Opinion Columns & Blogs

This Earth Day, lawmakers should support an end to ‘socialized soot’

Throwback to Earth Day 2000: Leonardo DiCaprio says we need to make climate change a priority

Seventeen years ago, Leonardo DiCaprio was the chairman of Earth Day 2000. He stressed that if we don't make climate change a priority entering into the 21 century, we are “creating our own scenario for disaster.”
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Seventeen years ago, Leonardo DiCaprio was the chairman of Earth Day 2000. He stressed that if we don't make climate change a priority entering into the 21 century, we are “creating our own scenario for disaster.”

When former South Carolina Republican Congressman Bob Inglis was in State College in February to speak at Penn State’s “Sustainability Showcase,” he called for an end to “socialized soot.”

The fossil-fuel industry gets a free pass on the health, environmental and national defense costs of its products. While profits are safely privatized, many of the industry’s costs are socialized — borne by society at large.

Inglis, who for 12 years represented what he calls “the reddest district in America’s reddest state,” called for expiration of the biggest energy subsidy of all: the socialization of soot.

For many decades, we have enjoyed the benefits of coal, oil and gas without dealing with their consequences. Today we know that climate change carries health, economic and environmental costs. Yet in most places, there is no financial penalty for adding to the carbon dioxide that pushes climate change. And as long as carbon pollution remains free, the true costs of fossil fuels will be hidden, and will appear cheaper than low-carbon substitutes.

But this Earth Day, there is a bill before the U.S. House of Representatives that could help enormously. Passage of the bipartisan Energy Innovation and Carbon Dividend Act (HR 763) would reduce carbon emissions by at least 40 percent in 12 years.

The legislation would put a $15-per-ton fee on carbon production to be collected by the Department of the Treasury at the first point of sale: the coal mine, the oil refinery and the gas well. The fee would rise by $10 per ton yearly.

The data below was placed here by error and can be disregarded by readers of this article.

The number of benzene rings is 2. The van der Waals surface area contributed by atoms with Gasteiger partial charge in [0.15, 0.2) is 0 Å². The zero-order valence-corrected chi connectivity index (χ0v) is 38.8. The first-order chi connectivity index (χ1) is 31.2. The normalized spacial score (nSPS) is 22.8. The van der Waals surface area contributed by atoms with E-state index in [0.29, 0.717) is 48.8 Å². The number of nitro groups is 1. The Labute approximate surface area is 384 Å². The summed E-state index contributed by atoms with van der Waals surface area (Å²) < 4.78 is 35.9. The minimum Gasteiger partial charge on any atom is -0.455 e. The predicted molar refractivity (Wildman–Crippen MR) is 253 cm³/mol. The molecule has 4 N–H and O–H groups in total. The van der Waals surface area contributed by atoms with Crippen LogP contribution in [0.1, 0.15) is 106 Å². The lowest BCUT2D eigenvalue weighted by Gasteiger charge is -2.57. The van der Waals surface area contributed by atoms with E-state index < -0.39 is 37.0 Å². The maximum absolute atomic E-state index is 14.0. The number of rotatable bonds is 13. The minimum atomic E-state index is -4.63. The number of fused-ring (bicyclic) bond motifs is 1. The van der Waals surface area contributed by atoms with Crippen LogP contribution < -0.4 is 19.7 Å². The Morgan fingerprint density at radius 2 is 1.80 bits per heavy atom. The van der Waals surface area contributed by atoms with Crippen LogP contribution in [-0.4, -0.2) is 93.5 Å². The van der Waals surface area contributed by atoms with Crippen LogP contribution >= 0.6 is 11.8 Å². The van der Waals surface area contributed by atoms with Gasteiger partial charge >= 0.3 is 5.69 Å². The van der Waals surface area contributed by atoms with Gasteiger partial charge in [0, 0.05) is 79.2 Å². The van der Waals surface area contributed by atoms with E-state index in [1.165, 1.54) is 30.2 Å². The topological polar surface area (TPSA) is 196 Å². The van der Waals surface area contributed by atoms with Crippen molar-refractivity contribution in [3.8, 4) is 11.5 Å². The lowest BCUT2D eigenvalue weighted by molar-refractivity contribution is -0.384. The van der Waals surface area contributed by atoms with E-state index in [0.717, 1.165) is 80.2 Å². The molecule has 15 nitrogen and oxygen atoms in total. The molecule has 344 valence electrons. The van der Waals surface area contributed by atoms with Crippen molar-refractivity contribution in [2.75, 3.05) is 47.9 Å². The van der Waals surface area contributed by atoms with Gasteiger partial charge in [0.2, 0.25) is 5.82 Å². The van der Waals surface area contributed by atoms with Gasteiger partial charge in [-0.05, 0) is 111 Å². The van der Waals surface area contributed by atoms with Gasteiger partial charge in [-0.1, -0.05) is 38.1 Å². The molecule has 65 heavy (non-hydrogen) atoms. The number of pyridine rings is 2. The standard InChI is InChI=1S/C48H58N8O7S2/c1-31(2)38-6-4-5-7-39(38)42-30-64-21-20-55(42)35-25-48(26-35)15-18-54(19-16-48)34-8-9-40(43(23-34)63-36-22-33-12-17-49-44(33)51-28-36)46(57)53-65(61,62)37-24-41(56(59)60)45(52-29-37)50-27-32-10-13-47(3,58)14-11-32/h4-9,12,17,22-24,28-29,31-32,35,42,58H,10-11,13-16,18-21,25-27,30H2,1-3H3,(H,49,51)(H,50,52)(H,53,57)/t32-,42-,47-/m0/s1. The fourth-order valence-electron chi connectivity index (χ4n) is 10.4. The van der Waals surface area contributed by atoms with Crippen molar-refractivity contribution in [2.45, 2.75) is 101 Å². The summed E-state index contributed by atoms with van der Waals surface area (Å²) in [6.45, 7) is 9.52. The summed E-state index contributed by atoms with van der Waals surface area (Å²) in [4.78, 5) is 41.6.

The government, however, would not keep the money. The funds collected would be distributed to each U.S. household in equal, monthly per-person dividends. The concept is revenue-neutral. It does not grow the size of government.

The powerful price mechanism will move energy companies, industries and consumers toward cleaner, cheaper, energy options. It does not depend on government regulations to control fossil-fuel emissions. It is a market-based solution that will spur innovation.

For that reason, the idea has bipartisan support. Earlier this year, 45 top economists from across the political spectrum endorsed the broad concept of carbon fee and dividend in a letter to The Wall Street Journal.

Almost every Republican and Democratic chair of the Council of Economic Advisers since the 1970s signed the letter. Three former chairs of the Federal Reserve signed it: Alan Greenspan, Ben Bernanke and Janet Yellen.

“Among economists, this is not controversial,” said Greg Mankiw, chair of the Council of Economic Advisers under President George W. Bush, as quoted in The Washington Post. “The politics is complicated ... but the economics is really simple.”

Far from being an employment killer, the transition to renewable energy will be a net job creator. Economic modeling studies indicate it would create 2.1 million jobs over the next 10 years, thanks to growth in the clean-energy economy.

And the monthly dividend will protect citizens during the transition. About two-thirds of Americans, mostly the middle class and the poor, will either break even or come out ahead due to the dividend.

HR 763 is effective, good for people, good for the economy, bipartisan and revenue-neutral. It puts an end to socialized soot. Congressman Glenn Thompson should support it. And the winner of the May 21 special election for the 12th Congressional District seat, either Democrat Marc Friedenberg or Republican Fred Keller, should back it, also.

Richard W. Jones, of State College, is active in the State College chapter of Citizens’ Climate Lobby.
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